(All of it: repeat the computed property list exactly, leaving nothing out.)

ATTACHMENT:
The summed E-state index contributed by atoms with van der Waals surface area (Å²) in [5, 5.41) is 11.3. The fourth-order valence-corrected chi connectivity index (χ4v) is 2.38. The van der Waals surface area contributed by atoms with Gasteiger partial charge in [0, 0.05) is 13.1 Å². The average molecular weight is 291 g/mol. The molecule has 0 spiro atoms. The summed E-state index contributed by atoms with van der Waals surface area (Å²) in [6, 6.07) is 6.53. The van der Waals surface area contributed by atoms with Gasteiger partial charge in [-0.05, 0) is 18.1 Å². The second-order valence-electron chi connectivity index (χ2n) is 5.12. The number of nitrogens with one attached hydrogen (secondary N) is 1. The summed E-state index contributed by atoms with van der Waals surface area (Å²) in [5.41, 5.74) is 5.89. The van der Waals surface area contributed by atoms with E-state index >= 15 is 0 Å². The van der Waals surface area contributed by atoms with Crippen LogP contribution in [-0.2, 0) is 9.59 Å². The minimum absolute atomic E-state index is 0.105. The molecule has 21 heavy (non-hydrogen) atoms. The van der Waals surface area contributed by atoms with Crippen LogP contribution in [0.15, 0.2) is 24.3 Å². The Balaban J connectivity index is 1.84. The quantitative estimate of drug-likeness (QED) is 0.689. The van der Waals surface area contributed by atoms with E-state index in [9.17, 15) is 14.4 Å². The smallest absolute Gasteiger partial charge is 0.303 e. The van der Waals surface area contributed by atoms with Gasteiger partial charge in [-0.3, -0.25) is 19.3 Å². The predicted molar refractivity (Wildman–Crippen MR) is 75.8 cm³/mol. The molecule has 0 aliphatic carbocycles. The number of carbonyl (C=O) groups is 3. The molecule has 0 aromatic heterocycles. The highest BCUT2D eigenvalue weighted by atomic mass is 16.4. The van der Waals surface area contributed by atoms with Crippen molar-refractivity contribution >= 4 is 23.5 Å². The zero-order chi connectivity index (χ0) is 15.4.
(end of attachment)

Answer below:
The summed E-state index contributed by atoms with van der Waals surface area (Å²) in [5, 5.41) is 11.3. The fourth-order valence-corrected chi connectivity index (χ4v) is 2.38. The van der Waals surface area contributed by atoms with Gasteiger partial charge in [0, 0.05) is 13.1 Å². The average molecular weight is 291 g/mol. The molecule has 0 spiro atoms. The summed E-state index contributed by atoms with van der Waals surface area (Å²) in [6, 6.07) is 6.53. The van der Waals surface area contributed by atoms with Gasteiger partial charge in [-0.05, 0) is 18.1 Å². The second-order valence-electron chi connectivity index (χ2n) is 5.12. The number of nitrogens with one attached hydrogen (secondary N) is 1. The summed E-state index contributed by atoms with van der Waals surface area (Å²) in [5.41, 5.74) is 5.89. The van der Waals surface area contributed by atoms with E-state index >= 15 is 0 Å². The van der Waals surface area contributed by atoms with Crippen LogP contribution in [-0.2, 0) is 9.59 Å². The minimum absolute atomic E-state index is 0.105. The molecule has 21 heavy (non-hydrogen) atoms. The van der Waals surface area contributed by atoms with Crippen LogP contribution in [0.15, 0.2) is 24.3 Å². The Balaban J connectivity index is 1.84. The quantitative estimate of drug-likeness (QED) is 0.689. The van der Waals surface area contributed by atoms with E-state index in [9.17, 15) is 14.4 Å². The smallest absolute Gasteiger partial charge is 0.303 e. The van der Waals surface area contributed by atoms with Gasteiger partial charge in [-0.3, -0.25) is 19.3 Å². The predicted molar refractivity (Wildman–Crippen MR) is 75.8 cm³/mol. The molecule has 0 aliphatic carbocycles. The number of carbonyl (C=O) groups is 3. The molecule has 0 aromatic heterocycles. The highest BCUT2D eigenvalue weighted by atomic mass is 16.4. The van der Waals surface area contributed by atoms with Crippen molar-refractivity contribution >= 4 is 23.5 Å². The zero-order chi connectivity index (χ0) is 15.4.